From Publishing Trends:
Look at some of the top authors on Twitter and you’ll see that the list is pretty evenly divided between authors of books for children and adults. Paulo Coelho weighs in at 12.2 million, followed by JK Rowling at 11.3 million. Then a steep fall to Anthony Bourdain (6.1) and John Green (5.33), Stephen King (3.52) and Neil Gaiman (2.62), and Chris Colfer (2.52) and Margaret Atwood (1.7). You get the idea.
Facebook mirrors Twitter in that Coelho is still at the top, but with 20.5 million followers. Others are closer to parity with their Twitter followers, e.g. Stephen King has five million on Facebook while John Green (who’s on every major platform) has three million-plus on Facebook. James Patterson has a healthy 3.7 million. Lemony Snicket has a half million under A Series of Unfortunate Events and Rick Riordan has more than three million under Percy Jackson.
Beyond Twitter and Facebook, the numbers are generally much smaller and harder to track. Still, in conversation with agents, publishers, social media gurus and writers, it’s clear that authors are generally encouraged to embrace one or more social media platform. However, what they really accomplish in promoting themselves differs depending on what their goals and expectations are their level of commitment and skill.
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Most agree that authors should engage with social media only if they are comfortable. Rachel Fershleiser, HMH Executive Director of Audience Development and Community Engagement, says she’s a “huge believer in authors setting their own boundaries,” both in terms of where to post and what to write about. She encourages authors to try Instagram, because it’s generally the least contentious, and allows an author to express his or her personality “without the stress” of a network like Twitter. Writers HouseDigital Director Daniel Berkowitz thinks that, for many, how one interacts on social media “almost runs counter to how an author operates.” Authors want their posts to reflect the same level of writing that their books exhibit, and so are anxious about achieving that, especially on “of-the-moment” platforms like Twitter. In her blog post, So You’re An Author Without a Social Media Presence: Now What?, Jane Friedman warns that, while engaging in social media offers “an opportunity to learn about your readership as well as better establish your platform,” it’s “not necessarily an opportunity to hard sell the book you’re about to release.”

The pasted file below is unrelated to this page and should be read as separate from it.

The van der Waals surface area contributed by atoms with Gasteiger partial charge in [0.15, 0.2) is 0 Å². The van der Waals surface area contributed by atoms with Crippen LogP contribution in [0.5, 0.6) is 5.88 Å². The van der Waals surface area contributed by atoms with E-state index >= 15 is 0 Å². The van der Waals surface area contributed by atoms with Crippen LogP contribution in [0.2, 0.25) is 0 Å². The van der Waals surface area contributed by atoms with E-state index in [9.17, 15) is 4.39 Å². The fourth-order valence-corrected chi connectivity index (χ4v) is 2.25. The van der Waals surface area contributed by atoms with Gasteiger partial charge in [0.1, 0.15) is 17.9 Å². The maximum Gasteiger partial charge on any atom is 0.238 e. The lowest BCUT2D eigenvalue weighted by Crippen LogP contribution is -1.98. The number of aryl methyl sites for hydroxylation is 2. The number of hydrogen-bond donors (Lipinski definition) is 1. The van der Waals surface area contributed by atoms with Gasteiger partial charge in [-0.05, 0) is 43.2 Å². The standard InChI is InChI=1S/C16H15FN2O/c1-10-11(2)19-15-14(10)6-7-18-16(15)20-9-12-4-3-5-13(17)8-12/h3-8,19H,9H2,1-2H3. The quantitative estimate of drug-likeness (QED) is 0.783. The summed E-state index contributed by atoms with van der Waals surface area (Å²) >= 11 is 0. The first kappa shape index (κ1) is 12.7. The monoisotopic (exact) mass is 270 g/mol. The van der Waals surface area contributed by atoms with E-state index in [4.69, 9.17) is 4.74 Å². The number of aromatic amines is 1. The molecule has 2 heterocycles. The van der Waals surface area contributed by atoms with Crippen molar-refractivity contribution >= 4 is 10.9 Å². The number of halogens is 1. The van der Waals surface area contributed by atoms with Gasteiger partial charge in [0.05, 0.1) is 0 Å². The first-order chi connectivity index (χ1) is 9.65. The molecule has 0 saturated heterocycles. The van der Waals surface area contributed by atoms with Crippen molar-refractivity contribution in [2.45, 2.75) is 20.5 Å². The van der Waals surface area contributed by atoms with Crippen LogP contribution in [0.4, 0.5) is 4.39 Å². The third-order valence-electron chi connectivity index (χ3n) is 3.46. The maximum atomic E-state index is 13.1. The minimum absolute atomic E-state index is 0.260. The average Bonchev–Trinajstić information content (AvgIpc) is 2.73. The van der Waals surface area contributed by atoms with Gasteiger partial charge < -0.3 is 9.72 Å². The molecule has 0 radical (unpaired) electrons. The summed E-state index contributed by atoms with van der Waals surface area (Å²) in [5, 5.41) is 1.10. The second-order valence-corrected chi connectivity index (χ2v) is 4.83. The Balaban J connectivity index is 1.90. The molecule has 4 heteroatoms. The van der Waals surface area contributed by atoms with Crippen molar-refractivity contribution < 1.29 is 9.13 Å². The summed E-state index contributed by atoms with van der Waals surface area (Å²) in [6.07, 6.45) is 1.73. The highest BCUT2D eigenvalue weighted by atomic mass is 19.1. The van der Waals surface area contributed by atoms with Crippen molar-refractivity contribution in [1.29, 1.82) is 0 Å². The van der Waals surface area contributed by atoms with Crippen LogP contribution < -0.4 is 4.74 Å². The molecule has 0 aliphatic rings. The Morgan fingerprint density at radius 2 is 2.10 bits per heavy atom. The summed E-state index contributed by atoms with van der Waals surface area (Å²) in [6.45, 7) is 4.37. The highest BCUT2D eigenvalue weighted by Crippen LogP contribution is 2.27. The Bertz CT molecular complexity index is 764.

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Optiq.ly’s Pete McCarthy believes that, done right, social media is “one of the most cost-effective ways” of marketing an author. He believes middle-grade authors often ignore Goodreads because they forget it’s a good place to meet their readers’ parents.
Link to the rest at Publishing Trends